It is popular in some quarters to assign equal portions of blame for our paralyzed and dysfunctional government to both sides of the corporate aisle.  In the case of the so-called debt crisis (a typical invented crisis at the convenience of a political party) there is some validity to this unofficial fairness doctrine.

The Democrats have encouraged Republican obstinacy by rewarding it time and time again.  In the healthcare debate, Democrats took universal Medicare off the table before negotiations began.  In the last trumped up debt crisis, the GOP was rewarded with sequestration, resetting the table and reframing the debate on firm Republican ground.  We were told that sequestration was the ultimate package of across the board budget cuts; a process so crude and ill conceived that not even the most rigid debt obsessed fanatic could support it.  Not so.  Now the sequestered budget has become the standard from which additional cuts must be carved.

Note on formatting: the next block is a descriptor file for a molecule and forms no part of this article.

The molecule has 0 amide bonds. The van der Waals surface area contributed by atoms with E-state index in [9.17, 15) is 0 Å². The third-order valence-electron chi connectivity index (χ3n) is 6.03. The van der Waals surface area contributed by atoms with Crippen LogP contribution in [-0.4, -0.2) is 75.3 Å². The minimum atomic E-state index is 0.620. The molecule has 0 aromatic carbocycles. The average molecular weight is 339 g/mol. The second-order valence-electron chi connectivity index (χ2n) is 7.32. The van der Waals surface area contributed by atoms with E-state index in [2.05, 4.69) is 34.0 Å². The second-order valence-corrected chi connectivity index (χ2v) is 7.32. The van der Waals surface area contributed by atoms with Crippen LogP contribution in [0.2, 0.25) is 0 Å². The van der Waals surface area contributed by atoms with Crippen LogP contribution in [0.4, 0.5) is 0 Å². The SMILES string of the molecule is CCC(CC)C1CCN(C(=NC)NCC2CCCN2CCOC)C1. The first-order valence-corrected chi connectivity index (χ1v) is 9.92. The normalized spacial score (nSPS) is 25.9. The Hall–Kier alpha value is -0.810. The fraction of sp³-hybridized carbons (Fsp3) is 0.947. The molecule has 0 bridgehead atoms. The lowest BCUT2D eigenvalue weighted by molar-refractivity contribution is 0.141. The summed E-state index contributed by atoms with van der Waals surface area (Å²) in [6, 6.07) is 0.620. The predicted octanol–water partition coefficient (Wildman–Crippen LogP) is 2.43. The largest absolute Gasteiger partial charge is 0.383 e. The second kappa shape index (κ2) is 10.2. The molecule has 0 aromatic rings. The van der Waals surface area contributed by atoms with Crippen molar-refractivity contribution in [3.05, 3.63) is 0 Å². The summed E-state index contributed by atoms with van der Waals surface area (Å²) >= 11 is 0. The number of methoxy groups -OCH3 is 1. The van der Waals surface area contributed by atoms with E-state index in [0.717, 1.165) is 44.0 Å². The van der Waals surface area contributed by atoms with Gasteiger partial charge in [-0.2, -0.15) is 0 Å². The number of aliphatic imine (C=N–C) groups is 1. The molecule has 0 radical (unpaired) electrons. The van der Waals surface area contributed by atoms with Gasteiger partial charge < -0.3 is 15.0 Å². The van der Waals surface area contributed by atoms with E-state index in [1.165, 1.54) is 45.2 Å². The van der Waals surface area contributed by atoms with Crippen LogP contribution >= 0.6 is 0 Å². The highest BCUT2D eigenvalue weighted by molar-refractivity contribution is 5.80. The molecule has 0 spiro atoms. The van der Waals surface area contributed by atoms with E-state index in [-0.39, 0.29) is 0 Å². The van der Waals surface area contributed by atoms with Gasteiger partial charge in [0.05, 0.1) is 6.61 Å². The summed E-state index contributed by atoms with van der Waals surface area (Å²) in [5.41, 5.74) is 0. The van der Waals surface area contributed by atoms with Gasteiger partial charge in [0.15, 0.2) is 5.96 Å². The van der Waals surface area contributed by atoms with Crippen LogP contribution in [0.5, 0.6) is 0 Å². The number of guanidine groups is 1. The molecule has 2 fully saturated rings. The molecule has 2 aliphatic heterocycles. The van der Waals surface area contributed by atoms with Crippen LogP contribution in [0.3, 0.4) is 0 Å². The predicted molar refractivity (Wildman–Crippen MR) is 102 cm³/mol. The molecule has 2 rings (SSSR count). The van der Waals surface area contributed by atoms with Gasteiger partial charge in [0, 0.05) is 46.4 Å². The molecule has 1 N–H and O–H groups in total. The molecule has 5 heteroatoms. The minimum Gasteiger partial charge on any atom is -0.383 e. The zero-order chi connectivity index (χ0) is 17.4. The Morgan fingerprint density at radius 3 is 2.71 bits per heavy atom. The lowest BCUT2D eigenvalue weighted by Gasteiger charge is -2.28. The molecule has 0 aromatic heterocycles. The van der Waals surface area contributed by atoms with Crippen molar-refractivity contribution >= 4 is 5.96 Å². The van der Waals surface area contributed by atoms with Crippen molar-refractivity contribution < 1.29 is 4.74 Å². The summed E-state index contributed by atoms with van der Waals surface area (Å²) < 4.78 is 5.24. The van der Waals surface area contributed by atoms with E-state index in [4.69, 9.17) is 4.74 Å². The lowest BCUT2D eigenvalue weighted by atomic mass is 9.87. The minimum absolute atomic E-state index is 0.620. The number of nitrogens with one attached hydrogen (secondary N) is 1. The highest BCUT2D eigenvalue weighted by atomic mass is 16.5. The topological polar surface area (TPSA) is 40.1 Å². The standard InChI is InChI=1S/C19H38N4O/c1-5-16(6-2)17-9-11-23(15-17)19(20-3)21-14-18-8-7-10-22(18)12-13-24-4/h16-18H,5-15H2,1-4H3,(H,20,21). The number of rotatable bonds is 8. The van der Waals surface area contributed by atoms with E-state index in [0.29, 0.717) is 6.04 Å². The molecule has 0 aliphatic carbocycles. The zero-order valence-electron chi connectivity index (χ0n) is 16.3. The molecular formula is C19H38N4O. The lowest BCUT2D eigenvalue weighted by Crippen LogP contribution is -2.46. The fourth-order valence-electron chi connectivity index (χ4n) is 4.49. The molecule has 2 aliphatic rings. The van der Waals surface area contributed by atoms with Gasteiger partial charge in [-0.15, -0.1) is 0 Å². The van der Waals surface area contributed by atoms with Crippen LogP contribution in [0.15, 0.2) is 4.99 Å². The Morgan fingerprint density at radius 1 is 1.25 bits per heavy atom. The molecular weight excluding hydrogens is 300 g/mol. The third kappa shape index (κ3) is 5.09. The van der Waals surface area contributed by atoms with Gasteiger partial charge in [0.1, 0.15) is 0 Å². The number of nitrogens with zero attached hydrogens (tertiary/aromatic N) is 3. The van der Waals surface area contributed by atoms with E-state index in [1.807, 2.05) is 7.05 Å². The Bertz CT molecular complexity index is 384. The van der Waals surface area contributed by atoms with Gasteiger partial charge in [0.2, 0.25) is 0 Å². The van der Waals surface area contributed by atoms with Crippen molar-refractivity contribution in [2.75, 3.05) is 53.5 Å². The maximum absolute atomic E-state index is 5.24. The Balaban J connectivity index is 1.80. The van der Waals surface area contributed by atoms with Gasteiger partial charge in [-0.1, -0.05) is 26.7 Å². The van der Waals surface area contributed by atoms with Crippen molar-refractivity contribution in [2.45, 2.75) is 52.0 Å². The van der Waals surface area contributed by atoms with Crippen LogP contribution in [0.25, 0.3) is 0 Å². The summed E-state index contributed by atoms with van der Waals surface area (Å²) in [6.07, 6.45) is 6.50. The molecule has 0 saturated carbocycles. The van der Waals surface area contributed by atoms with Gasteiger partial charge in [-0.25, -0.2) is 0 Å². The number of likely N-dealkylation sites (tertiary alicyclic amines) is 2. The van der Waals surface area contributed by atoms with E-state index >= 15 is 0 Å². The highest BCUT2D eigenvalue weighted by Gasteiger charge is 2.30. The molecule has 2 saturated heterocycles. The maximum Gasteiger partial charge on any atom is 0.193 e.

Again and again the Democrats have allowed the opposition to skew the debate rightward until we are left with a right versus far right contest.  We have backed our country into austerity and our leaders seem more and more determined to press it forward.  For this we can thank President Obama and the spineless Democrats.  When you have continually backed off every time you have been confronted, when you finally plant the staff and say “This far and no further”, it is not surprising that the bully party does not believe you.

However, the combination of stubbornness and ignorance required to defy the debt ceiling and risk national default is distinctly a Republican phenomenon and, therefore, to them goes the lion’s share of the blame.